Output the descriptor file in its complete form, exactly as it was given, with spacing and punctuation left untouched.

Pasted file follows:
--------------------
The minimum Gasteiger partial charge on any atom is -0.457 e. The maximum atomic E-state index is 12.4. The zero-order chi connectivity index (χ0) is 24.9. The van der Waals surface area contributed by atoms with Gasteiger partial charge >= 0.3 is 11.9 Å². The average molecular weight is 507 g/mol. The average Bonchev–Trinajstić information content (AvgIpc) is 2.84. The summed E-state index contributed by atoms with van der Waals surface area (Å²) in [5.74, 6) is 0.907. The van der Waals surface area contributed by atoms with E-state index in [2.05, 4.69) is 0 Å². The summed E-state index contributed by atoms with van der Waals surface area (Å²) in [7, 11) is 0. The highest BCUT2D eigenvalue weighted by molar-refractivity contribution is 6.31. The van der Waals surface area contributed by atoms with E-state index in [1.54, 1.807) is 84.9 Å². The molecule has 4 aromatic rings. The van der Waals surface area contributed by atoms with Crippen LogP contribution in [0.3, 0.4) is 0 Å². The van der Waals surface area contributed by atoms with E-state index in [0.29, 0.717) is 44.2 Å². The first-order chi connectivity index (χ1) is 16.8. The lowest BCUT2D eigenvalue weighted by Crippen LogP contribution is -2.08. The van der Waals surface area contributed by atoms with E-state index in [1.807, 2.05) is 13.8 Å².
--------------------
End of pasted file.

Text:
The minimum Gasteiger partial charge on any atom is -0.457 e. The maximum atomic E-state index is 12.4. The zero-order chi connectivity index (χ0) is 24.9. The van der Waals surface area contributed by atoms with Gasteiger partial charge >= 0.3 is 11.9 Å². The average molecular weight is 507 g/mol. The average Bonchev–Trinajstić information content (AvgIpc) is 2.84. The summed E-state index contributed by atoms with van der Waals surface area (Å²) in [5.74, 6) is 0.907. The van der Waals surface area contributed by atoms with E-state index in [2.05, 4.69) is 0 Å². The summed E-state index contributed by atoms with van der Waals surface area (Å²) in [7, 11) is 0. The highest BCUT2D eigenvalue weighted by molar-refractivity contribution is 6.31. The van der Waals surface area contributed by atoms with E-state index in [1.54, 1.807) is 84.9 Å². The molecule has 4 aromatic rings. The van der Waals surface area contributed by atoms with Crippen LogP contribution in [0.3, 0.4) is 0 Å². The van der Waals surface area contributed by atoms with E-state index in [0.29, 0.717) is 44.2 Å². The first-order chi connectivity index (χ1) is 16.8. The lowest BCUT2D eigenvalue weighted by Crippen LogP contribution is -2.08. The van der Waals surface area contributed by atoms with E-state index in [1.807, 2.05) is 13.8 Å².